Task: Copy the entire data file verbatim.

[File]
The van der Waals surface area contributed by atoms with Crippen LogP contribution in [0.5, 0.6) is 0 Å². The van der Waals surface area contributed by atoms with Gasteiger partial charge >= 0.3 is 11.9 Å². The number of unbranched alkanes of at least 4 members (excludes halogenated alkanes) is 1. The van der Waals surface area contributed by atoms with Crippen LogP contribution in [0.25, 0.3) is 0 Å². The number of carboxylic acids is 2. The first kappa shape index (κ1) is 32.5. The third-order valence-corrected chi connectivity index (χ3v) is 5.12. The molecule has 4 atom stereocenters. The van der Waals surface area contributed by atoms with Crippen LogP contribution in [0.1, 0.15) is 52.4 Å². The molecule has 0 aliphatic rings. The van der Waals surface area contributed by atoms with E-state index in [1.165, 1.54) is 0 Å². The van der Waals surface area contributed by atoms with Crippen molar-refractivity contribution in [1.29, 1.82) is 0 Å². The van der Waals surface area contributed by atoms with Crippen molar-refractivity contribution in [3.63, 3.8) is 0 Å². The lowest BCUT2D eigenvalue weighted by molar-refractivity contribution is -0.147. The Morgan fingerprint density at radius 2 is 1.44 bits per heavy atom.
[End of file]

The van der Waals surface area contributed by atoms with Crippen LogP contribution in [0.5, 0.6) is 0 Å². The van der Waals surface area contributed by atoms with Gasteiger partial charge >= 0.3 is 11.9 Å². The number of unbranched alkanes of at least 4 members (excludes halogenated alkanes) is 1. The van der Waals surface area contributed by atoms with Crippen LogP contribution in [0.25, 0.3) is 0 Å². The number of carboxylic acids is 2. The first kappa shape index (κ1) is 32.5. The third-order valence-corrected chi connectivity index (χ3v) is 5.12. The molecule has 4 atom stereocenters. The van der Waals surface area contributed by atoms with Crippen LogP contribution in [0.1, 0.15) is 52.4 Å². The molecule has 0 aliphatic rings. The van der Waals surface area contributed by atoms with E-state index in [1.165, 1.54) is 0 Å². The van der Waals surface area contributed by atoms with Crippen molar-refractivity contribution in [1.29, 1.82) is 0 Å². The van der Waals surface area contributed by atoms with Crippen molar-refractivity contribution in [3.63, 3.8) is 0 Å². The lowest BCUT2D eigenvalue weighted by molar-refractivity contribution is -0.147. The Morgan fingerprint density at radius 2 is 1.44 bits per heavy atom.